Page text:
An old adage warns that if the only tool available is a hammer, then every problem will look like a nail. However, when it comes to chopper pumps, Landia customers have been finding a variety of uses for this tool. From Arkansas to Utah, and a myriad other locations across America, operators continue to find innovative solutions to problems with the help of Landia chopper pumps. The following two case studies illustrate just a few of these solutions currently in use in the field.
CASE STUDY 1: PROTECTIVE CHOPPER PUMP CUTS GREASE
At the Benton Utilities Wastewater Treatment Plant near Little Rock, Arkansas, a tough new Landia EradiGator chopper pump is ensuring that grease and scum are continuously churned up to prevent other smaller pumps in the process from blocking.
The recirculating chopper pump was supplied with a custom-built bracket to fit into the bottom of a square tapered scum pit at Benton, where the scum pit receives skimmed-off wastewater from the plant’s clarifiers.
“We’re really using the Landia chopper pump more as a mixer so that a layer of scum can’t build up and block the existing smaller pumps we have on our rail system,” notes Jonathan Buff, manager of Benton Utilities Wastewater Treatment Plant, comments. “Either way, it’s very effective.”
Landia’s EradiGator chopper pumps are widely used in lift stations and scum pits for mixing and macerating debris and grease, in order to prevent clogging of pumps and piping.
“Previously, we did experience problems with blocked pumps, especially because we are working with just a 3-inch line,” adds Buff. “But the Landia chopper pump keeps everything churned up and on the move, with no problems for our existing units, which can now send the mixed scum to our digesters with no breakdowns or downtime.”
CASE STUDY 2:MIXER AND PUMP RETROFIT FOR BIOREACTORS
The newly expanded wastewater treatment facility in American Fork, Utah, where Landia has completed a successful pump and mixer retrofit
At the newly expanded 30 million gallons (113.5 million liters) daily wastewater treatment facility in American Fork, Utah, Landia has completed a successful pump and mixer retrofit that has transformed eight existing oxidation ditches into new high-rate activated sludge bioreactors with biological nutrient removal, solids dewatering, and UV disinfection.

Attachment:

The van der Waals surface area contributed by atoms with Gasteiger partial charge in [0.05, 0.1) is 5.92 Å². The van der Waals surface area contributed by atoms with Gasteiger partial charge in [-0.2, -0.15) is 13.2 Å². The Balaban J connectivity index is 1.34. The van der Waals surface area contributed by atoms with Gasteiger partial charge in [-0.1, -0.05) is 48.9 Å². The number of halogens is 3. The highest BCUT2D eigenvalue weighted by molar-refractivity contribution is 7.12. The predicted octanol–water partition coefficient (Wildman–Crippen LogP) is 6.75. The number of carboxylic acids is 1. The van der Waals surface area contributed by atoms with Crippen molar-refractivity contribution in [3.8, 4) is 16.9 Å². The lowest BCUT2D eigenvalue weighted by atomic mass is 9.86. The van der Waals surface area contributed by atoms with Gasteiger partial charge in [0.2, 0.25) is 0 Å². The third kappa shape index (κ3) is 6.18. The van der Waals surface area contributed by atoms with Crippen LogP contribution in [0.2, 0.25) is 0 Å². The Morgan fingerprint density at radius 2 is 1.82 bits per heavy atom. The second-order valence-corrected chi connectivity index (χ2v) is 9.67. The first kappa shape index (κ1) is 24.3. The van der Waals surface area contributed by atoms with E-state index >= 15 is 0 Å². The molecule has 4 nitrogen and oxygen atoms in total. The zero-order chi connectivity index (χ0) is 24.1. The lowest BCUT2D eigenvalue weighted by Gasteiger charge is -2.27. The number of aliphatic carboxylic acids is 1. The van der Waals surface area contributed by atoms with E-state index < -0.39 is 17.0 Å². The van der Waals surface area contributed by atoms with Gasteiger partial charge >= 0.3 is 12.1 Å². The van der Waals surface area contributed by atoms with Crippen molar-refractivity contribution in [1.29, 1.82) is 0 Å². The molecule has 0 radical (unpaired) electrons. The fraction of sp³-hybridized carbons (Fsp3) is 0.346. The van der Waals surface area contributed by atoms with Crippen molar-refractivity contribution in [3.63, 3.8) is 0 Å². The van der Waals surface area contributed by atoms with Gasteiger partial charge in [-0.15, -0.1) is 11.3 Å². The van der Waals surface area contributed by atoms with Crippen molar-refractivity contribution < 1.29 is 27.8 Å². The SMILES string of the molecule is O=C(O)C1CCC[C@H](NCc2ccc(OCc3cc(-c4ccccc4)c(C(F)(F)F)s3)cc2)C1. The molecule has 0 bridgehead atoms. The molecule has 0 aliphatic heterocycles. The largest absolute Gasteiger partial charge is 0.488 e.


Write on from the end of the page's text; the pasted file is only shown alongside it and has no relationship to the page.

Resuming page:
A total of forty-eight Landia submersible mixers and sixteen Landia axial flow pumps are achieving complete mixing and nitrate recycling in a new activated sludge process at the site run by the Timpanogos Special Service District, close to Utah Lake, which serves ten cities in the region.
Working in close conjunction with leading Utah and Idaho engineering firm Bowen Collins and Associates, Inc. to select long-lasting equipment that would give optimum performance, mixers from Landia now mix the sludge in the anaerobic and anoxic tanks, while internal Landia recycle pumps send nitrified mixed liquor from the aeration basin onto the anoxic tanks.
Operating at low propeller speed, each Landia mixer is equipped with large surface area propeller blades to ensure gentle treatment of the activated sludge.
The axial flow pumps operate on variable frequency drives, by which each pump’s flow rate is optimized for the required Nitrate recycle rate.
“The move to bioreactors has been a learning experience for us, with a great deal of hard work put in to achieve the required mixing and recirculation,” says Ed Yates, maintenance coordinator for Timpanogos Special Service District. “Landia’s pumps and mixers are performing well and the support we’ve been given by the company to help get the equipment up and running to our satisfaction has been exemplary.”
The $77 million project, which also features a new headworks and influent pump station, has increased the capacity of the treatment plant from 18.3 million gallons (69.3 million liters) daily to 30 million gallons (113.5 million liters) daily.
Over the past twenty-five years, Landia has installed thousands of mixers and axial flow pumps in U.S. wastewater treatment plants for mixing and pumping of activated sludge.
About the Author
MODERN PUMPING TODAY, August 2014
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